Chart of the Day: Minneapolis Bicycle Mode-Share for 2015, an All-Time High!

Via long-time bike advocate Hokan and the American Community Survey (ACS), here’s the bicycling mode share for the city of Minneapolis. (Mode share is the percentage of people who commute via the different modes, e.g. driving, walking, transit, etc.)

The results are in: 5%!


Not much to say about this except that it’s awesome news! Mode share in the world’s best bicycling cities like Copenhagen exceeds 30%, but in the USA, 5% is relatively excellent. (By contrast, Portland, Oregon is around 7%.)

Thanks to Hokan for the wonderful trendline-laden chart, and you can see the underlying numbers here. The ACS is the most reliable and comprehensive measurements that we have of people’s transportation behavior in the US.

Still, I’d like Minneapolis and Saint Paul to be measuring ourselves against the world leaders. Let’s double this number in five years, shall we?

5 thoughts on “Chart of the Day: Minneapolis Bicycle Mode-Share for 2015, an All-Time High!

  1. Alex SchieferdeckerAlex Schieferdecker

    This is super exciting!

    First of all, this is very neat to see given how the protected bikeway rollout only really *started* in the middle of last year, and is only now just gaining steam. So this number has been achieved without a robust protected bikeway network, and it suggests that Mpls can shoot for much more. I’m all for your suggestion, 10% would be an ambitious goal, but it’s worth shooting for.

    Second, I know here in Philadelphia, there’s a lot of consternation about the mode share, which seems to have stagnated at 2%, and that seems to be a sort of natural barrier—all the committed cyclists are on board, but better infrastructure is needed to jump up to 4%, where there’s another group of cities clustered. So the fact that Mpls has jumped up to 5% and broken free of another one of those sticking points seems to be a huge deal.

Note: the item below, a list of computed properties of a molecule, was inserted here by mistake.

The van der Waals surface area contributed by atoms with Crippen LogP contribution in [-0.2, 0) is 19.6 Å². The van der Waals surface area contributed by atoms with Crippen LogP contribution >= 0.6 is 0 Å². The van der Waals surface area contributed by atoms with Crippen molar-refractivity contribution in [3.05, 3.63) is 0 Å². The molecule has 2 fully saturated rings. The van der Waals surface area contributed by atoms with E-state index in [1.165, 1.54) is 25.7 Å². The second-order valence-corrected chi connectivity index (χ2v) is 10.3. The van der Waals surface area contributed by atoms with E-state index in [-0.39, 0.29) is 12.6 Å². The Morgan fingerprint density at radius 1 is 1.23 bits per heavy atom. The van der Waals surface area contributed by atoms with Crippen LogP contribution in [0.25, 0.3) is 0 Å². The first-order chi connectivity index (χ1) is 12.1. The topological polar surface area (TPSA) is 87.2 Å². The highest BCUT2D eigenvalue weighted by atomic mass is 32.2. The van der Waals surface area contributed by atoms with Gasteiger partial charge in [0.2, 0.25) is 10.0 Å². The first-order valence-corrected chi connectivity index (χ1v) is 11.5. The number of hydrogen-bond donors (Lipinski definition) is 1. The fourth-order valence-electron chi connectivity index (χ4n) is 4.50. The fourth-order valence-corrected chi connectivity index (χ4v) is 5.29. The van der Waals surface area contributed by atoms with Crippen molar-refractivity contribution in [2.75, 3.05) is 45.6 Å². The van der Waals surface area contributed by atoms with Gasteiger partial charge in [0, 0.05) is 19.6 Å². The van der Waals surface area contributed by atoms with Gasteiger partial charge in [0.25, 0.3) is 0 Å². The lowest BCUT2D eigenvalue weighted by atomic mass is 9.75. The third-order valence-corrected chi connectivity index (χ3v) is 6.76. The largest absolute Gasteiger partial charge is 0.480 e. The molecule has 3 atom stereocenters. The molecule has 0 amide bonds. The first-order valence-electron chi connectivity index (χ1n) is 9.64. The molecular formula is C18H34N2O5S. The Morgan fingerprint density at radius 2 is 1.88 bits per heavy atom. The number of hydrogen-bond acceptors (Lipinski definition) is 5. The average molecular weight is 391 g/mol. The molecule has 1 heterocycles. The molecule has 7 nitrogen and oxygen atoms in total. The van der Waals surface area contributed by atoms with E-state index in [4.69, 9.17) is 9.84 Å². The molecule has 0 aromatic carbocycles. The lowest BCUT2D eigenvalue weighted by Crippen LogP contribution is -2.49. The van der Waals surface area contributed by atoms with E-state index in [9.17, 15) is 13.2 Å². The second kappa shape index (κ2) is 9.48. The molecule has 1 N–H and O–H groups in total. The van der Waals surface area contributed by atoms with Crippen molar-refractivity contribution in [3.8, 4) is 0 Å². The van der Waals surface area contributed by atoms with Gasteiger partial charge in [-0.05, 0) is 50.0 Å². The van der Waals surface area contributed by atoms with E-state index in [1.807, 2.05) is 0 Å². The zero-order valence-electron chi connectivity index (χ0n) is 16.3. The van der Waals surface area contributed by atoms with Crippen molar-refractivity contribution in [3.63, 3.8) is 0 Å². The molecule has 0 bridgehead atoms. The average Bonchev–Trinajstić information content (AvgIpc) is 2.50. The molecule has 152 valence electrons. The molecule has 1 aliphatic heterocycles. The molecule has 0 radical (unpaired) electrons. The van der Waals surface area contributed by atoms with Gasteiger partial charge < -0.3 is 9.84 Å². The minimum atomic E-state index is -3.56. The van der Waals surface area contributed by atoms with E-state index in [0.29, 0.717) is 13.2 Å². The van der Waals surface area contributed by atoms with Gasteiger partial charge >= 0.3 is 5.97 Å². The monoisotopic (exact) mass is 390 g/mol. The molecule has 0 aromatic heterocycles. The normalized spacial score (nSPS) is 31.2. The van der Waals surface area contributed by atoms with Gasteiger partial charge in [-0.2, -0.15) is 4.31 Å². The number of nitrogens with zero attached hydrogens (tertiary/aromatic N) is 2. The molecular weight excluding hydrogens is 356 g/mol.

1. hokan

      A big deal in Minneapolis is that it’s often as fast and as convenient, to get places by bike compared to driving a car.

      Committed cyclists are only a small fraction of people who ride here, I think. A lot of folks just need to get where they’re going and for some of those people, bicycles do the job.

      Some if that is infrastructure. The North Cedar Lake Trail and, especially, the Midtown Greenway help greatly in improving cycling’s speed and convenience compared to other modes, and help people get where they need to go.

    2. Rosa

      what Hokan says about the big infrastructure – especially the Greenway for me, because I live near it – is important.

      To me, protected bike lanes aren’t that big of a deal – there’s a lot more difference between no bike lane and a bike lane, and a bike lane and a protected bike lane. But there is a huge, huge difference between the mostly-off-street bikeways and the on-street bike lanes. As a solo adult commuter, I am fine with any kind of bike lane and even gaps of no bike lane. As the adult taking kids places, the offstreet bikeways are a huge factor in whether I can get somewhere. If I can pick up the kid at the end of my work day and get home from where he is with him on his bike, then I can bike to work; if not, I can’t. I don’t know if that’s true for enough people to make the jump from 4-5% but it’s certainly a big portion of commuters.

  2. Tom Holub

    It’s great to see cycling increasing in Minneapolis, but to compare to other cities you need to consider the context. Part of the context is that Minneapolis is geographically constrained; unlike some U.S. cities; it has St. Paul next door, and a ring of suburbs which are not incorporated into the metro. Philadelphia has over twice the land area of Minneapolis, and most of the additional land area is lower-density suburb. I haven’t looked at Philly by census tract but I’d wager that the mode share in the central 60 square miles are double the numbers city-wide (and possibly comparable to Minneapolis’).

    Still, 5% is cool.

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